By Tim Devaney - 07/11/14 10:23 AM EDT
Monday's edition of the Federal Register contains new rules on used auto parts, replica collector's items, fisheries, hydraulic fracturing, nuclear facilities and truck drivers.
Here's what is happening:
Used auto parts: The Federal Trade Commission (FTC) is moving forward with new rules for companies that sell used automobile parts.
The FTC announced new guidance Friday to make sure the industry does not engage in unfair or deceptive practices when selling rebuilt or reconditioned auto parts, such as misrepresenting the condition of a part or how much work was done to repair it.
Replicas: The Federal Trade Commission (FTC) is considering changes to its rules governing the Hobby Protection Act, which ensure that collector's items are marked as replicas if they are copies of the original. This applies to everything from coins and paper money to commemorative medals, the agency said.
The FTC is reviewing the costs and benefits of the rule as it considers rewriting it.
The public has until Sept. 22 to comment.
Fishing: The National Marine Fisheries Service (NMFS) is backing down from a new environmental regulations at fisheries.
The NMFS said Friday it is dropping a rule it had proposed in 2008 as part of the Magnuson-Stevens Fishery Conservation and Management Act.
Fracking: The Environmental Protection Agency (EPA) is delaying new rules for hydraulic fracturing, better known as fracking, a process that is used to extract shale gas from the ground.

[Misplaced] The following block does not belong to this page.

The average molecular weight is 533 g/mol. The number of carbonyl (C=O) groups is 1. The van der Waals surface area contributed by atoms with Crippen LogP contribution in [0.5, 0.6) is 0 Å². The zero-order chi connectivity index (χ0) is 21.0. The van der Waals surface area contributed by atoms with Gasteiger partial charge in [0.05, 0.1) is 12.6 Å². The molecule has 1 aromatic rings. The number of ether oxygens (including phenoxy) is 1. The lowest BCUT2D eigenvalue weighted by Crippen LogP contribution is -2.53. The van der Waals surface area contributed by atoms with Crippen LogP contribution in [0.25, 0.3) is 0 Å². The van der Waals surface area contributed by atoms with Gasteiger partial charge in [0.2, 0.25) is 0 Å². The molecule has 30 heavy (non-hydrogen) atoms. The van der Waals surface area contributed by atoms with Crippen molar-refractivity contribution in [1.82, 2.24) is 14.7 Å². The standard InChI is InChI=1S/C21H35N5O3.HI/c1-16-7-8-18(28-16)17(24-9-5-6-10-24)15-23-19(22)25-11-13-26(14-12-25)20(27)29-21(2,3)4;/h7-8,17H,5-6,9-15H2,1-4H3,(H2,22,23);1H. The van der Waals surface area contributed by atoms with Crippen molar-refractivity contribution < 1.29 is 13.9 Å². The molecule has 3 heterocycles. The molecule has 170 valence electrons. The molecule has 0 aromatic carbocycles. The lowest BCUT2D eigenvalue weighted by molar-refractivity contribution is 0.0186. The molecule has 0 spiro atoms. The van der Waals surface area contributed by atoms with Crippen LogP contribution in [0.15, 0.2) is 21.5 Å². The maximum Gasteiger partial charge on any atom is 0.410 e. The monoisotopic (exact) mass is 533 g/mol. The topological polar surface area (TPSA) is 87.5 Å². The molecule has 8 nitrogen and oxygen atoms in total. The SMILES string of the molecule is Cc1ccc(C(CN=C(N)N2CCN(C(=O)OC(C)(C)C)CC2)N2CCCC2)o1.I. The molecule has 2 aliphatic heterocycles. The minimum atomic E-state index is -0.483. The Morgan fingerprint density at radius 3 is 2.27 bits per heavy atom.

The EPA proposed the rules in May, but is now extending the comment period through Sept. 18 to give interested parties more time to discuss the rule. The EPA is considering how to make fracking safer and what information should be disclosed about the process.
Earthquake: The Nuclear Regulatory Commission (NRC) is moving forward with new rules to make sure nuclear power plants are prepared to withstand earthquakes.
The NRC announced Friday it is updating the existing "seismic design" rules, which calculate how a nuclear power plant would respond to different magnitudes of earthquakes.
Trucks: The Federal Motor Carrier Safety Administration is updating a list of roadways where truck drivers are prohibited from carrying hazardous materials.
The National Hazardous Materials Route Registry informs truck drivers about which roads they can and cannot take when transporting radioactive and other hazardous materials.
The new rules go into effect immediately.